I got up at 5am to put the boat on the water with all the gear and get some rolling practice. The wind was much calmer which gave me a good feeling. I set up the kayak sections on the street and wheeled the boat up to the sand with my dolly. The beach was empty, except for two local hobos asleep on top two stacks of hotel beach chairs. I set the kayak down on the sloped side of the beach and made three trips back to the hotel to grab all my gear. I packed everything into the hatches, put on my helmet, sat in the boat, and waited for a gap in the waves. When the gap appeared, I gave two strong pushes and the boat slid down the fine wet sand with ease and I started paddling fast past the breaker zone.
The water was choppy, but paddling didn’t feel strenuous. I practiced a few rolls with both my euro blade, and the wing paddle. To my great relief, the rolls felt natural, and I wasn’t getting the issue where the added weight makes starting the roll difficult. I rolled both on my good side and my offside, and both with the swell, and against the swell. That gave me a strong boost of confidence that if something bad happens, I won’t need to do a wet exit and reentry, probably.
I then practiced a few launches and landings through the surf. For the landings I got right up to the breakers just 15 feet from the sand, there I did four strong backstrokes to let the wave behind me pass underneath and break just up ahead for a soft landing. When the bow touched the sand I threw the paddle up the beach, got out quickly, and pulled the kayak up before the next wave. I stuck the landing every time and unashamedly would give myself an A grade on all my landings. Admittedly, however, the waves were barely over 4 feet. I’ve seen a video on YouTube where a 10-foot barrel breaks right on the sand; in those conditions, if you get the timing right, the landing would not be much different, but get it wrong, and the wave will smack your face on the sand and crush the boat on top of you.
My only complaint from today’s practice is that the Lifeproof box for the new iPhone is really hard to use with wet gloves. Something must have changed with the screen material, because it wasn’t like that on the Florida journey. That will make it hard to take pictures and check the GPS out on the water. By around 10 am the wind started to pick up and I felt I’d had enough practice and built up enough confidence. No need to push things too hard on the first day.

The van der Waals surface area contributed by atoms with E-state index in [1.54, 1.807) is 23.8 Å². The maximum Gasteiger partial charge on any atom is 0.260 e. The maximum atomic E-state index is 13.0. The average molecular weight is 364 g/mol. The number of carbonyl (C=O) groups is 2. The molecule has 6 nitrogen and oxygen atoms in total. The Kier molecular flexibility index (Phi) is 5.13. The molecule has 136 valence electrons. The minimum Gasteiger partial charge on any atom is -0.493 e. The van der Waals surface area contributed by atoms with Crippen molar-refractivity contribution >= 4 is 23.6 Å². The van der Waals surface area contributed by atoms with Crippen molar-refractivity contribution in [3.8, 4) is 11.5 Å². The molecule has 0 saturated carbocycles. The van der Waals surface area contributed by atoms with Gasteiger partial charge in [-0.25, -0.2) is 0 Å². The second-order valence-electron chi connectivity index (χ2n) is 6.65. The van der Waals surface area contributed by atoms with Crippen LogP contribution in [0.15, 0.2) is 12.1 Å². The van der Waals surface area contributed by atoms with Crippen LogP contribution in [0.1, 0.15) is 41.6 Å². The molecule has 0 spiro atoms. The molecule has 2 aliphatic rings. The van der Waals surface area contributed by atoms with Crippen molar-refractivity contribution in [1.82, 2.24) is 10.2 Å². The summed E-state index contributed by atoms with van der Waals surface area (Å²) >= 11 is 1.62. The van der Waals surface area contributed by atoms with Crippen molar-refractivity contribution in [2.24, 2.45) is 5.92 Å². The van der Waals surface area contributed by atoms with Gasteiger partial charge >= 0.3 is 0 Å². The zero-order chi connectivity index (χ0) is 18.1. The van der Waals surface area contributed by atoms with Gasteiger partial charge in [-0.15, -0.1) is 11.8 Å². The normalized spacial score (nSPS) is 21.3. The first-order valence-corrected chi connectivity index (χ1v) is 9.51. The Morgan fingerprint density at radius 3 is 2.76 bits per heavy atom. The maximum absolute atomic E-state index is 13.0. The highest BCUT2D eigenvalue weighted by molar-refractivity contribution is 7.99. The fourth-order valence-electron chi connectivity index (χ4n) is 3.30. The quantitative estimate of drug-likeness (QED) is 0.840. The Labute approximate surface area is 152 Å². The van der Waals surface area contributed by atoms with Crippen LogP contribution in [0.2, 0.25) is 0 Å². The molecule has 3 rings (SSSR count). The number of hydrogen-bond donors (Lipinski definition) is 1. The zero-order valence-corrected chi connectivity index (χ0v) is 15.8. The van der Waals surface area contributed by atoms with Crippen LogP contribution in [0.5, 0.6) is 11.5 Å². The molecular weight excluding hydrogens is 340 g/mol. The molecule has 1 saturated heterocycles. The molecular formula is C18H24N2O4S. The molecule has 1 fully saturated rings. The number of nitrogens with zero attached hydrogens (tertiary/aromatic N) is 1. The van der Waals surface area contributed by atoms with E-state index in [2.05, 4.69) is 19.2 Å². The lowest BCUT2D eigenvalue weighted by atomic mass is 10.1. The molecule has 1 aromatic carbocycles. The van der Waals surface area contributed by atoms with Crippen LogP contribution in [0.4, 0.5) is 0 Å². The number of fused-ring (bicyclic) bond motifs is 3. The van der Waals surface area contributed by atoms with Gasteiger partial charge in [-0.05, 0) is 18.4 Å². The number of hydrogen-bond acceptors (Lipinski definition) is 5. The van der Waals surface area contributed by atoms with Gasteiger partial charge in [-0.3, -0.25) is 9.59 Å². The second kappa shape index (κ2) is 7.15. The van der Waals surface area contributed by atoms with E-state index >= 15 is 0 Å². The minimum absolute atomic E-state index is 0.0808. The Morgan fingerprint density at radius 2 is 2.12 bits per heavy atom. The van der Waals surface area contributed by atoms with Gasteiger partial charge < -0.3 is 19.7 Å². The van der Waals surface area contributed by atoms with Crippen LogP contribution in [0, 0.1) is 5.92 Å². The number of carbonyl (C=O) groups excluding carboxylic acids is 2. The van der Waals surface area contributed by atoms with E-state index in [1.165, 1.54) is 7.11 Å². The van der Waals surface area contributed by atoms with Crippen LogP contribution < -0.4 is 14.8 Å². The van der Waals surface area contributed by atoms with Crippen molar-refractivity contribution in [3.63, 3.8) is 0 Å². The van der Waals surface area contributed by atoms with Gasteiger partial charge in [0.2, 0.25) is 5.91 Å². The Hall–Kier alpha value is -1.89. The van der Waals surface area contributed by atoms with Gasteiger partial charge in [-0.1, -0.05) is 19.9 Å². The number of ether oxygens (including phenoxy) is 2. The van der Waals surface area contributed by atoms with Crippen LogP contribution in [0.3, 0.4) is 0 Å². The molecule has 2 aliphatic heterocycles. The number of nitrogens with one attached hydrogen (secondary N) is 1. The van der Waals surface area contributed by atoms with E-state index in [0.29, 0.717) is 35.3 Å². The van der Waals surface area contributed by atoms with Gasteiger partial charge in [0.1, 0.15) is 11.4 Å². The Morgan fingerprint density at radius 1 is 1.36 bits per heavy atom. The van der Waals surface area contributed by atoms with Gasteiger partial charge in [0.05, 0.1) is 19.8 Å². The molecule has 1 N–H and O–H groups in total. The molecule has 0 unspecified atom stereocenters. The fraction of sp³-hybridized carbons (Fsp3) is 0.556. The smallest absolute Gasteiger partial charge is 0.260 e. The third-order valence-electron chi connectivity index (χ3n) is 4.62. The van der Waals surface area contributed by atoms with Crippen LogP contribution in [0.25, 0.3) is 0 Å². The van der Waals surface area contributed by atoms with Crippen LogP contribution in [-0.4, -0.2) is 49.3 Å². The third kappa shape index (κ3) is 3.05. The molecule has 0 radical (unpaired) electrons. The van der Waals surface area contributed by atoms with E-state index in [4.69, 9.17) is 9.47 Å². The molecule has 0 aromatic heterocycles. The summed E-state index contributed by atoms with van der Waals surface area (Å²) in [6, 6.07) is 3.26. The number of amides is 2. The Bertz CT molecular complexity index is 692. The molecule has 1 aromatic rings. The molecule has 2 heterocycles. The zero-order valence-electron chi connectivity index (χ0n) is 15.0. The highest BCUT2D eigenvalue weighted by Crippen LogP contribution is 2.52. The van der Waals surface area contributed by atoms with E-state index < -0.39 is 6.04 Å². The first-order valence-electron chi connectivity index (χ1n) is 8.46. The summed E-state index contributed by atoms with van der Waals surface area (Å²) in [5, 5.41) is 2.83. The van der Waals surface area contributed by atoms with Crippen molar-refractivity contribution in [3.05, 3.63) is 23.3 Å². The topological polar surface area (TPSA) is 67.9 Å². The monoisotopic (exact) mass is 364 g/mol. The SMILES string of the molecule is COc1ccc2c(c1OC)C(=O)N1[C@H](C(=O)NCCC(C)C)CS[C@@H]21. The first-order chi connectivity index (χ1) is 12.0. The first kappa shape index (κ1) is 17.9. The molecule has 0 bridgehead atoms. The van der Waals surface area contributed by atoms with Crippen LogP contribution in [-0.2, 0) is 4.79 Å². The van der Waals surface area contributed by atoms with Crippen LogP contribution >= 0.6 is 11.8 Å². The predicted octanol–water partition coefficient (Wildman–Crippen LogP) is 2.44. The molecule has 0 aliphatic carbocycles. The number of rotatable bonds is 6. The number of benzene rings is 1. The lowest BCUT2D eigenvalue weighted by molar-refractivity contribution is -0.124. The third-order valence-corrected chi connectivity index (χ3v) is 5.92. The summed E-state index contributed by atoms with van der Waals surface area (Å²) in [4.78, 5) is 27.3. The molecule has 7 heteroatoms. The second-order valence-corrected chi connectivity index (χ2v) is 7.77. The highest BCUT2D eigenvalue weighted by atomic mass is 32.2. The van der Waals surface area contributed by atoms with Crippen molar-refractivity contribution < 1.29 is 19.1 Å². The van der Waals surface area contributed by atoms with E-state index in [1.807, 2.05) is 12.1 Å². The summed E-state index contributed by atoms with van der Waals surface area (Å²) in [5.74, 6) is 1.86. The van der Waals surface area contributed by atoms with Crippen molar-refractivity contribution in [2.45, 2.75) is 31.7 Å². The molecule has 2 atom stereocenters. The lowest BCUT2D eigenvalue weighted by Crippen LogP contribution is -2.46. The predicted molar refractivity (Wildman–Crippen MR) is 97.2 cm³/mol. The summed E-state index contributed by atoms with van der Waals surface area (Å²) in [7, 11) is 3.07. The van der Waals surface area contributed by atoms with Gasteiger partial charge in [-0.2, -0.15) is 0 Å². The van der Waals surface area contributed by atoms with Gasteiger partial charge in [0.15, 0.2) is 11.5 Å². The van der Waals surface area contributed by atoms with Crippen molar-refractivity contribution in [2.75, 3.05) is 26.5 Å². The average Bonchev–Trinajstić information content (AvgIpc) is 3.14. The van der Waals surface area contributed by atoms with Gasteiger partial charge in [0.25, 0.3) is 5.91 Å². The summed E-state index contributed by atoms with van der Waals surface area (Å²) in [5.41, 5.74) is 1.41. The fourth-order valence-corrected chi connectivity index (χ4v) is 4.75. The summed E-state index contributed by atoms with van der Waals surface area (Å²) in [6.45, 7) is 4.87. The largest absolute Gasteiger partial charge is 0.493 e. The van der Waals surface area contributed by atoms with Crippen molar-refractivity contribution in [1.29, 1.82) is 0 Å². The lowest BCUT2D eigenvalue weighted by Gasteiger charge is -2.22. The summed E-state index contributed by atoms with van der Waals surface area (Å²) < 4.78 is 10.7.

I spent the rest of the day sightseeing in San Juan. The city feels a lot like Miami. Everyone speaks Spanish, all the cab drivers play salsa on the radio, and there is near continuous rush hour traffic. I noticed one peculiar thing on the city map, almost all the place and street names are Spanish, but there’s a few American oddities that catch the eye like Ashcroft Avenue, Roosevelt Road, Calle Lincoln, and Garfield Cut. Subtle reminders of where the latest Puerto Rico patrons come from.
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From my hotel on Condado beach, I walked about 40-minutes to the old city. This part of San Juan is a contrast to the ugly modern box buildings everywhere else. Here I walked through a labyrinth of narrow stone cobbled streets under the shade of colorful two-story buildings with balconies decorated with hanging flower baskets and vines. Occasionally the street I was in would outflow into a plaza with a small fountain, a view of San Juan bay, or a tree lined square. It’s a wonderful place to lose yourself in and pretend for a moment to be transported back in time. Or it would be, if it were not for that; nearly every street in the old city is jam packed with cars bumper to bumper and there is hardly enough room for a pedestrian. All this traffic takes a toll on the place; the engine noise is constant, and many cobblestones are sagging from a load they were never designed to handle. The municipality really needs to ban all cars except for service vehicles, otherwise
Defending the old city and the entrance to San Juan bay like a closed fist is a colossal stone fort called El Morro. The walls of the fort along the Atlantic Ocean are as thick as I am tall, and it would have taken a lot of cannon balls to knock a hole through them. Unfortunately for El Morro, modern warfare has made walls obsolete. Although the Spaniards repelled the English, the French, and the Dutch, through the ages, they were no match for the Americans with their battleships and Artillery. During the Spanish American War, the US Navy bombarded El morro and pulverized a good chunk of the sea wall including the old lighthouse. The Spaniards surrendered soon after. The lighthouse and the main watch tower were rebuilt, but it’s very obvious they have a modern look to them. Inside the fort is a labyrinth of corridors, narrow passages, and some very steep inclines which I cannot imagine how many slaves would have been to drag a brass cannon up to the turrets.
After some walking around old San Juan I came across a restaurant that said it served authentic Puerto Rican food. Not knowing what Puerto Rican food is, I went with the waiter’s suggestion to try something called Mofongo, which he said was like mashed potatoes, only a little thicker as made from plantains and yucca. “Puerto Ricans love it from the time they are children,” he said. I ordered the churrasco variety, but what came was my least favorite thing to eat; green peppers and goopy onions, all of which I had to diligently scrape off. Unfortunately, the meat picked up so much of the pungent pepper taste that it was not edible, and the poor mofongo which was underneath it all was so soaked in the sauces that it had the consistency of wet bread for catching fish. I don’t think I will be ordering Mofongo again.
Sea Kayak Puerto Rico Circumnavigation